So that’s FOMOMG: the fear of missing out on my goals.

I wonder how many of the brave young men whose names our mayor read earlier suffered from the fear of missing out on their goals? Or was it the case that perhaps they understood something about life that we often forget today: that true greatness comes not from a modelling contract, or a million pound bank balance but from sacrifice and service.

Or as Jesus puts it in our reading, v43,

whoever wants to become great among you must be your servant, and whoever wants to be first must be slave of all.”

He said this as he and his disciples are on their way up to Jerusalem for the final time, and he’s been explaining to them what will happen when he gets there: that he’ll be arrested, tried, executed and then three days later rise from the dead.

And perhaps not surprisingly, the disciples are confused by this – because they’d imagined that when they got to Jerusalem, Jesus was going to start some sort of anti-Roman revolution and make himself king of a free Israel.

That’s the sort of glory the disciples James and John are thinking about when they ask Jesus in v37,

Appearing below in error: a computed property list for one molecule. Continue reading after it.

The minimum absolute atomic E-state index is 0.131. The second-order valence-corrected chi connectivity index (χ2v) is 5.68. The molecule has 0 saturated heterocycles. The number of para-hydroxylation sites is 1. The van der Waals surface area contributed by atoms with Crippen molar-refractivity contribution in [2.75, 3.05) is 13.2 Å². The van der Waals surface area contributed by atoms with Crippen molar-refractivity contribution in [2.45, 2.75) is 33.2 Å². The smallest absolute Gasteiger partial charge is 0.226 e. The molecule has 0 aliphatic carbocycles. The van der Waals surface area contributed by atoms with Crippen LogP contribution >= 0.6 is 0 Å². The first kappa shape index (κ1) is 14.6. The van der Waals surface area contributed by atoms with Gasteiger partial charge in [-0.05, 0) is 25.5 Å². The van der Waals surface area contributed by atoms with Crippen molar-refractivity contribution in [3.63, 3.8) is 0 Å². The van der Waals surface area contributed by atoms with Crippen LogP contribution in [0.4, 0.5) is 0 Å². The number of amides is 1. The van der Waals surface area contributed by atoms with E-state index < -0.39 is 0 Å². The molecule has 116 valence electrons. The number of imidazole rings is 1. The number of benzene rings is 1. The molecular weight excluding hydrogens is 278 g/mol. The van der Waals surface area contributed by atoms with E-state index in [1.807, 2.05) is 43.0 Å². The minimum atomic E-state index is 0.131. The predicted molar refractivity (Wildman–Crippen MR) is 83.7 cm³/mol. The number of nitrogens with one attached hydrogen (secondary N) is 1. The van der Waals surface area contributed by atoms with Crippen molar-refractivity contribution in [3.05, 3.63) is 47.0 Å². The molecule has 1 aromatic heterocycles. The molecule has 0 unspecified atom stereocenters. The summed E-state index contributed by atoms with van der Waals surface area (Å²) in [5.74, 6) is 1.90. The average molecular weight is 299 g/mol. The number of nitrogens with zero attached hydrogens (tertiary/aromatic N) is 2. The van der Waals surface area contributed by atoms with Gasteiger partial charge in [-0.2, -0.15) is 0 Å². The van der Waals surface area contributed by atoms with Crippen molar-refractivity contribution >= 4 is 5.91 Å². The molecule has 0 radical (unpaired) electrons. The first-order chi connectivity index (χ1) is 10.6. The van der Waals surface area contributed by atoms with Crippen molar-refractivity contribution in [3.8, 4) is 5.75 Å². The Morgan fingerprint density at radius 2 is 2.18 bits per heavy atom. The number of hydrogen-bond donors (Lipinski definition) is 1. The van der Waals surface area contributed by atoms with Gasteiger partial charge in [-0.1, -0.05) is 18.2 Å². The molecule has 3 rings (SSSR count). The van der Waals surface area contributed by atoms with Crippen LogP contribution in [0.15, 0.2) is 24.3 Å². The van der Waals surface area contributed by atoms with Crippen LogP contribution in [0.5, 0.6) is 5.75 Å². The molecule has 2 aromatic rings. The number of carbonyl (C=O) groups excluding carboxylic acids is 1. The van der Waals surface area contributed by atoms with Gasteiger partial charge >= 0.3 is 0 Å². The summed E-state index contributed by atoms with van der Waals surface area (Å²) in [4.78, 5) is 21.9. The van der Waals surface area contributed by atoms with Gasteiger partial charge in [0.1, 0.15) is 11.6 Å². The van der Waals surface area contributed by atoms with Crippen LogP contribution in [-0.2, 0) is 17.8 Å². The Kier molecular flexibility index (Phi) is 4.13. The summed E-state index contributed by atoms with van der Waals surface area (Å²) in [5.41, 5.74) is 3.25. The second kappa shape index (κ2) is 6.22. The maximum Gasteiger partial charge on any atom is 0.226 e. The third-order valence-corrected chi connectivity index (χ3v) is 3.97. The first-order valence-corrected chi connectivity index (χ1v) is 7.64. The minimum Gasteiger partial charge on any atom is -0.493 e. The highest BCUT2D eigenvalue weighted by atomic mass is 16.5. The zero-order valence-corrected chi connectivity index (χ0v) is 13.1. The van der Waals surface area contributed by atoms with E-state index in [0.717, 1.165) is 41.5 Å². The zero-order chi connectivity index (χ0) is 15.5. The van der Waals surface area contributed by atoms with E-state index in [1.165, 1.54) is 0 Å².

Let one of us sit at your right and the other at your left in your glory.”

They’re basically asking to be  Peter Mandelson and Gordon Brown  to his Tony Blair! I did try to think of who our current Prime Minister’s right and left hand are, But they keep resigning.

Let one of us sit at your right and the other at your left in your glory.”

James and John are worried that When the revolution comes, They might miss out on the top seats at the table. They might miss out on their goals.

So how does Jesus address their FOMOMG? Well let’s just focus in on one thing he says, that, Greatness is not about power or status or celebrity. That’s there in v42,

You know that those who are regarded as rulers of the Gentiles lord it over them, and their high officials exercise authority over them. Not so with you

We probably all know someone who tries to Lord it over us. They love to show off their power and status, and its trappings: the big car, the power walk, the power lunch, the power suit.